Maintenance best practices: The right specs for the application

user-gravatar Headshot

This blog was provided exclusively to CCJ by Joe Puff, vice president of truck technology and maintenance, NationaLease

When you talk about maintenance best practices, the conversation needs to start with a look at specifications.

Joe Puff, vice president of truck technology and maintenance, NationaLeaseJoe Puff, vice president of truck technology and maintenance, NationaLease

Technology in the trucking industry has changed dramatically over the last several years. In order to spec the right truck for the application, you need to know a lot more information than you did just a few years ago. Now, fleet owners and managers must be able to assess the total life cycle cost of each vehicle in order to truly optimize their fleet. Selecting the right vehicle, components, and ECM settings is critical to this mission, and it doesn’t just happen by chance. Start by ding a thorough application and duty cycle needs analysis.

There are many things to consider when assessing total vehicle life cycle costs including idle time, distance between stops, percent of time fully loaded, electrical/air supply demands, the balance of fuel economy vs. performance, safety technologies, terrain, and much more.

With so many component options available to meet the specific duty cycles and application needs, how do you choose the one that’s right for you? The right selection can considerably reduce fuel and maintenance costs; however, the wrong selection could prove catastrophic. Choosing a technology that helps save on fuel costs may sound perfect, but put in the wrong application, that technology could, in fact, have a profoundly negative affect on maintenance costs.

Although reducing the vehicle acquisition investment is a goal, fleet managers should always feed the following into the equation: reliability, downtime, maintenance costs, fuel and CSA expenses, driver acceptance, resale value, and on-time delivery. Negative outcomes in these areas can far outweigh a few thousand dollars that you may save up front.

Here are a few recommendations

  • ECM settings can significantly impact both fuel efficiency and maintenance costs; estimates can range as high as 3 percent to 7 percent fuel savings. Many of the settings are basic, like progressive shifting, torque limiting, cruise control options, idle shut downs, auto elevate, etc. Other settings can be much more complex and may or may not be necessary. What is critical is for fleet professionals to understand the demand and to set the parameters for a specific application.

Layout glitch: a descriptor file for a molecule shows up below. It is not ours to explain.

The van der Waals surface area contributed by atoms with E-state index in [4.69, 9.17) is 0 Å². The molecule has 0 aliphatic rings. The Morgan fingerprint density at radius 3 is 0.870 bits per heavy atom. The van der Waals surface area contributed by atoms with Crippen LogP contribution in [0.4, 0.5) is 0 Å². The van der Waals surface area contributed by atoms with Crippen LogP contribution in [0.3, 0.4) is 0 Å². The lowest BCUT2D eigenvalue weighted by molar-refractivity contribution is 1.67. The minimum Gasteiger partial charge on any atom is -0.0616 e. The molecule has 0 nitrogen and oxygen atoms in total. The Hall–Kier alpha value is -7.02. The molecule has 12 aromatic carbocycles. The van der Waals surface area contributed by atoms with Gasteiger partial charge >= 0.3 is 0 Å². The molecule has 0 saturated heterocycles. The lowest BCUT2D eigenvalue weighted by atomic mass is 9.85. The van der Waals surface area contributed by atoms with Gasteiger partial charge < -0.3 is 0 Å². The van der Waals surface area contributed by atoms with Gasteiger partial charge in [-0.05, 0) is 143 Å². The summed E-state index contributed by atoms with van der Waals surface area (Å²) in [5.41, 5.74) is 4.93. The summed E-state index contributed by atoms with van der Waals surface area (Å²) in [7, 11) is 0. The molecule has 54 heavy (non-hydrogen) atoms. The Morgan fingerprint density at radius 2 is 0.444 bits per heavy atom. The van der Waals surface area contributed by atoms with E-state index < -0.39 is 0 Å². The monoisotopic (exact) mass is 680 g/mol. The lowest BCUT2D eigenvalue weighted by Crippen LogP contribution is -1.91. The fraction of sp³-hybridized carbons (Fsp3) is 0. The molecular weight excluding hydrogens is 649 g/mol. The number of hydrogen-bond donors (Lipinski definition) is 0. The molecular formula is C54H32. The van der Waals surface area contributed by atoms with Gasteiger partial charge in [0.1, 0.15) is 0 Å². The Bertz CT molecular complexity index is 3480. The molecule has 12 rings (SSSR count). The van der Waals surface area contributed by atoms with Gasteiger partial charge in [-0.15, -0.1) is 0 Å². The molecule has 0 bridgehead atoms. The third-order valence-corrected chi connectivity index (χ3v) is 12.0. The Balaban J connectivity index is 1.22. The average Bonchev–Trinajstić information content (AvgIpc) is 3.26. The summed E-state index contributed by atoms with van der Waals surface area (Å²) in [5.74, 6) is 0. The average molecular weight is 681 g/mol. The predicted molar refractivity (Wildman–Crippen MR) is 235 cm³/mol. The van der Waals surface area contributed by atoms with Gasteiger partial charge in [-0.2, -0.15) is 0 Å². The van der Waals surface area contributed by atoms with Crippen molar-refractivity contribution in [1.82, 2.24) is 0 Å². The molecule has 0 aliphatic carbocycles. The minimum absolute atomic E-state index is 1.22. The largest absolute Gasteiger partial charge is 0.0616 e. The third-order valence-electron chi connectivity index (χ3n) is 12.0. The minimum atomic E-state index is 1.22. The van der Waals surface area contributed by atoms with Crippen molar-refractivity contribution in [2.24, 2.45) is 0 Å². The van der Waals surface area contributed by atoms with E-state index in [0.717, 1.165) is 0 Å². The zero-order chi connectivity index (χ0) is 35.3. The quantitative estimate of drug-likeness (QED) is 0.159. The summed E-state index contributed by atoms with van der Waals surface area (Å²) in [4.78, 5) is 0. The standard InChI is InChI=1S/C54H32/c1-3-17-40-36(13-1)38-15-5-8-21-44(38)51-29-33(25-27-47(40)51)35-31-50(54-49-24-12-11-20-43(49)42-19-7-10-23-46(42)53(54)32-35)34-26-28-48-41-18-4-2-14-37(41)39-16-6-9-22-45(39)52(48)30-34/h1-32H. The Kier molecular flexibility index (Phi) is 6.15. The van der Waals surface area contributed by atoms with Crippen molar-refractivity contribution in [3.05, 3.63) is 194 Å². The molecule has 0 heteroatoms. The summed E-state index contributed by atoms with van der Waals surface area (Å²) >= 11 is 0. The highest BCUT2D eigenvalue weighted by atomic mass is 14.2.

• In general, OEMs spec batteries and alternators to meet the demands of the cab and chassis, and a little extra. But, things can change when you add in other power demands like a high liftgate cycle count, high APU demand, or lights which are required to be left on during unloading. The situation is compounded even further when high electrical demands are matched with shortened drive times between stops. The result is more power being removed from the batteries than going back in.

Batteries can only take a certain number of deep cycle discharges and then they will fail — how many depends on the battery type and quality. The result of mis-spec’ing an electrical system may not show up for a year or so and can sometimes be mistakenly blamed on a poor maintenance practice or a defective battery. It doesn’t take too many failed batteries, road calls, or upset customers throughout a vehicle’s life cycle to justify upgrading the electrical system. A few hundred dollars spent on upgrading electrical components up front can end up saving thousands later on in maintenance costs, downtime and substitute vehicle expenses.

  • Make sure you have the right extended warranty for the situation. It won’t take too many shop visits to offset the investment of many extended warranty packages. In general, extended warranties may hold less value when it comes to less demanding duty cycles and mileage applications; however, when it comes to high demand applications, the warranty can be much more valuable. When considering an extended warranty package, consider the duty cycle, load demand, stop-and-go vs. line haul, terrain, and away-from-home service options.

Making the right decisions up front will save you in cost and time later on.